Wednesday, November 7, 2012
Organizations tax-exempt under section 501(c)(3) of the Internal Revenue Code, often referred to as charities, cannot, at risk of loss of exemption, “participate in, or intervene in (including the publishing or distributing of statements) any political campaign on behalf of (or in opposition to) any candidate for public office.” That is, they are subject to a campaign intervention prohibition. These organizations cannot endorse or oppose a candidate for public office or contribute to the candidate’s campaign. The IRS has long interpreted this campaign intervention prohibition broadly. An applicable regulation, for example, refers to violating the prohibition “directly or indirectly.” Revenue Ruling 2007-41, the most recent and comprehensive official IRS pronouncement on the subject, explains that “[w]hether an organization is participating or intervening, directly or indirectly, in any political campaign on behalf of or in opposition to any candidate for public office depends upon all of the facts and circumstances of each case.”
How the IRS interprets, communicates, and enforces the campaign intervention prohibition, particularly indirect intervention, has been – and continues to be – a matter of controversy. Representatives from the charitable community, both before and after the publication of Revenue Ruling 2007-41, have urged greater clarity regarding the criteria for campaign intervention. A number of commentators have suggested that current rules may be unconstitutionally vague and that, to avoid this problem, violation of the campaign intervention prohibition be limited to activities involving express advocacy.
This difference between the IRS and the charitable community rehearses the difference between rules and standards. As Louis Kaplow has explained in an influential article, Rules Versus Standards: An Economic Analysis, the choice between rules and standards involves “the extent to which a given aspect of a legal command should be resolved in advance or left to an enforcement authority to consider.” By asking the IRS for clarity and bright lines in defining the prohibition, the charitable community emphasizes a key ex ante consideration, the impact of guidance on appropriate charitable behavior. By offering a multifactor approach dependent on the particular situation, the IRS stresses an equally important ex post consideration, the impact of guidance on enforcement. Both set of considerations, of course, have a place in any calculus. Kaplow’s article, however, sets out a framework to help those that must give content to legal commands guidance on how to decide whether to frame such content as rules or standards. This article argues that, under Kaplow’s analysis, the IRS’s own concern for encouraging compliance by those subject to the law should lead it to develop more rules in this area. That is, this article emphasizes why the IRS itself should want to promulgate rules.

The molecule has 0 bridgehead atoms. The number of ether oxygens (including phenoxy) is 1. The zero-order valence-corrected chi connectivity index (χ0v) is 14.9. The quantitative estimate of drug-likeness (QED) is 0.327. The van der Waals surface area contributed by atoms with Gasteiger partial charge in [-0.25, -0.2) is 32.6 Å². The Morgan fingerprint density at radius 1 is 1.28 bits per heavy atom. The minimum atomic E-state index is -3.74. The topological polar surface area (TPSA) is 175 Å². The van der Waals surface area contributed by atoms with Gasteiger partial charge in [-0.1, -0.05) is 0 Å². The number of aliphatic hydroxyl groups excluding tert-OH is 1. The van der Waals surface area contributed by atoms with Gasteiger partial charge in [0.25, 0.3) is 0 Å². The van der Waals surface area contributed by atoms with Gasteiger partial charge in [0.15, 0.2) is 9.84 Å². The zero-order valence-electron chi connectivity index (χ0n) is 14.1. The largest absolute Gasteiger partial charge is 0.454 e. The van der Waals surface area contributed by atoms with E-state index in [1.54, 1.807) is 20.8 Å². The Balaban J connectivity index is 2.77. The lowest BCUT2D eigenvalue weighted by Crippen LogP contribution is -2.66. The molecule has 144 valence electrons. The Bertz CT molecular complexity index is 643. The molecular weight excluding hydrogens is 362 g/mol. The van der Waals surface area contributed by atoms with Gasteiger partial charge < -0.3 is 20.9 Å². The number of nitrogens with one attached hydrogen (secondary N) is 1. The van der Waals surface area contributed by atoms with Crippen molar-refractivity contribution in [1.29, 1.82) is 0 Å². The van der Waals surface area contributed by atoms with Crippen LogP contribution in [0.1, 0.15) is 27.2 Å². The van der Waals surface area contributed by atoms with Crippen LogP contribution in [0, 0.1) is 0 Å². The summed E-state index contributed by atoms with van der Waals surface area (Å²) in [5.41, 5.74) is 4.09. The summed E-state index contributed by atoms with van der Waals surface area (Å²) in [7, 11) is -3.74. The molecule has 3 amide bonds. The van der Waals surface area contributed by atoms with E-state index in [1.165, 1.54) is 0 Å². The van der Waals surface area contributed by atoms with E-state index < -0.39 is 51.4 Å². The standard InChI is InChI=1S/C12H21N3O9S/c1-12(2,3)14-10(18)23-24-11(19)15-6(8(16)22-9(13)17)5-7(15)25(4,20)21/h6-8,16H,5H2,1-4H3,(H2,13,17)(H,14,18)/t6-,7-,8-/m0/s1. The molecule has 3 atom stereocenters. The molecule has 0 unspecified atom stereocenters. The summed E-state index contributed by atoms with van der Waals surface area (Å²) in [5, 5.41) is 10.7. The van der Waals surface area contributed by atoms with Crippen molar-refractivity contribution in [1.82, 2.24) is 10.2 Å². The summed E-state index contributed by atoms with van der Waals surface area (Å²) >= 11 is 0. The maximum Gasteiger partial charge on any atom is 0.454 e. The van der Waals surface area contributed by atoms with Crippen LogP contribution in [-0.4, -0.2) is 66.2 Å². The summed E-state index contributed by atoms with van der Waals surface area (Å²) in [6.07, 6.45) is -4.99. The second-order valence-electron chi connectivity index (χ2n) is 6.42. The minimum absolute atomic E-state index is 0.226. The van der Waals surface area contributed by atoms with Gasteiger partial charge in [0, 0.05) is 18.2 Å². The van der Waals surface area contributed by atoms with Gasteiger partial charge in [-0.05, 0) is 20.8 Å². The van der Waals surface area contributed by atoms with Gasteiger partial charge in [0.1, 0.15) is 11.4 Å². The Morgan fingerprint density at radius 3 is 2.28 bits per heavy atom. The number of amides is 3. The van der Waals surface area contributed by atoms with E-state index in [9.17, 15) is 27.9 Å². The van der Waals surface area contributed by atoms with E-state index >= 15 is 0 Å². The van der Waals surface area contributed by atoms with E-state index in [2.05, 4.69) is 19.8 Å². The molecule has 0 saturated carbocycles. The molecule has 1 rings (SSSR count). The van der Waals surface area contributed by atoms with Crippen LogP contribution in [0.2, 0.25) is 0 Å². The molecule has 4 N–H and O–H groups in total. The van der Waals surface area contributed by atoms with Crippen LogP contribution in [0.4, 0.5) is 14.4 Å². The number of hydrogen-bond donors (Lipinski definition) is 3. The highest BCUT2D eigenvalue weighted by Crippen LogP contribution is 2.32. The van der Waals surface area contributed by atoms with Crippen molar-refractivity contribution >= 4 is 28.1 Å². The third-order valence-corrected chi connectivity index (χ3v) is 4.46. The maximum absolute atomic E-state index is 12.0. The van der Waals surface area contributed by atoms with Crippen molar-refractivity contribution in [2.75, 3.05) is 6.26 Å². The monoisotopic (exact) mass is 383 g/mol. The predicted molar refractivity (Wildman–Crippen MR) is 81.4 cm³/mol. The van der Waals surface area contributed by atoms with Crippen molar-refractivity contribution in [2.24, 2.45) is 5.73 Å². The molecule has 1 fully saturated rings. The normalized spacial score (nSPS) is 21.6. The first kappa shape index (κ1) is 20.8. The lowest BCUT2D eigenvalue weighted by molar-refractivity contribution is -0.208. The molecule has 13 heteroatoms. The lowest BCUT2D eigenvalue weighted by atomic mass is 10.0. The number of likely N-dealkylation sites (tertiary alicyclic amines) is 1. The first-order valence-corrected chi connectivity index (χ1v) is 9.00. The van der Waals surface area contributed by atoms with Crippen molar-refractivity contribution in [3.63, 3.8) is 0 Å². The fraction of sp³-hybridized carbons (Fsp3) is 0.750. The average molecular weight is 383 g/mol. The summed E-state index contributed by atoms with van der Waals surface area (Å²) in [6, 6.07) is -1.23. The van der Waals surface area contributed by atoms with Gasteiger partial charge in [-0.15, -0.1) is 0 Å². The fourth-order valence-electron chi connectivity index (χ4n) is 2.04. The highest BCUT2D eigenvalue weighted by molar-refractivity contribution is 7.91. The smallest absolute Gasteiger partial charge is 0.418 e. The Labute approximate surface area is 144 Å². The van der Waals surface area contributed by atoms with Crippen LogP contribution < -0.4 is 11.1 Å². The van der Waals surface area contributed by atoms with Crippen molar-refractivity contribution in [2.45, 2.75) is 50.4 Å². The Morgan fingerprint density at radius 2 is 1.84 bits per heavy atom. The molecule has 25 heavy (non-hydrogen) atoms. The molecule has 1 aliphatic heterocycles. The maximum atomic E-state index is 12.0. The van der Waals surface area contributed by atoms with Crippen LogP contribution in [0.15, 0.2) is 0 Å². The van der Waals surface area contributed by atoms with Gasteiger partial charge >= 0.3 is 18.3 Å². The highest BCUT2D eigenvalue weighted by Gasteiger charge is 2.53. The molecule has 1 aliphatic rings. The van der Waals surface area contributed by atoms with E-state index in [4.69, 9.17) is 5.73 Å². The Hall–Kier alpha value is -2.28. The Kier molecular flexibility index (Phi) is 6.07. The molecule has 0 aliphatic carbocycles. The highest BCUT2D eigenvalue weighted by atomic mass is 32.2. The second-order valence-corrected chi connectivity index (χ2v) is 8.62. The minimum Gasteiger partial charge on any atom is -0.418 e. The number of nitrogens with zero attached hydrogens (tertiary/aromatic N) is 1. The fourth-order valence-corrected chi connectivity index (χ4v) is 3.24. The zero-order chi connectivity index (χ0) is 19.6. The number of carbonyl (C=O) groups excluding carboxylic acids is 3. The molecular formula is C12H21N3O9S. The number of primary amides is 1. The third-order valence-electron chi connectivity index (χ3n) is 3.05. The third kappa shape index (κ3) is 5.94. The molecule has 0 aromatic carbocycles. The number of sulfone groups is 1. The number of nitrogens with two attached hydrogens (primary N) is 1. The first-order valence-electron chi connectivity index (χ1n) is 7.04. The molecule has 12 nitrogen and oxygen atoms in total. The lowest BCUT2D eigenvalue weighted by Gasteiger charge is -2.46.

Part I sets forth Kaplow’s analytical framework, which demands consideration not only of levels of enforcement but also how the affected community will choose to learn about the legal command in any decision between embodying legal commands as rules or as standards. Part II describes the legal commands at issue. Part III considers aspects of Kaplow’s analysis related to enforcement. It examines the available sanctions, the numbers of parties subject to enforcement actions, and the kinds of sanctions in fact imposed. Part IV discusses the nature of the affected community and how members of the community will seek legal advice. Part V addresses a question Kaplow mentions frequently, but only in passing – the underlying norms a statutory command reflects. This part discusses both the legislative purpose in enacting the prohibition and attitudes toward its constitutionality. Part VI considers arguments against rules, both generally and as applied to tax law. Part VII applies the Kaplow analysis to all these considerations and concludes that the IRS should invest the time to develop a set of rules. Part VIII concludes.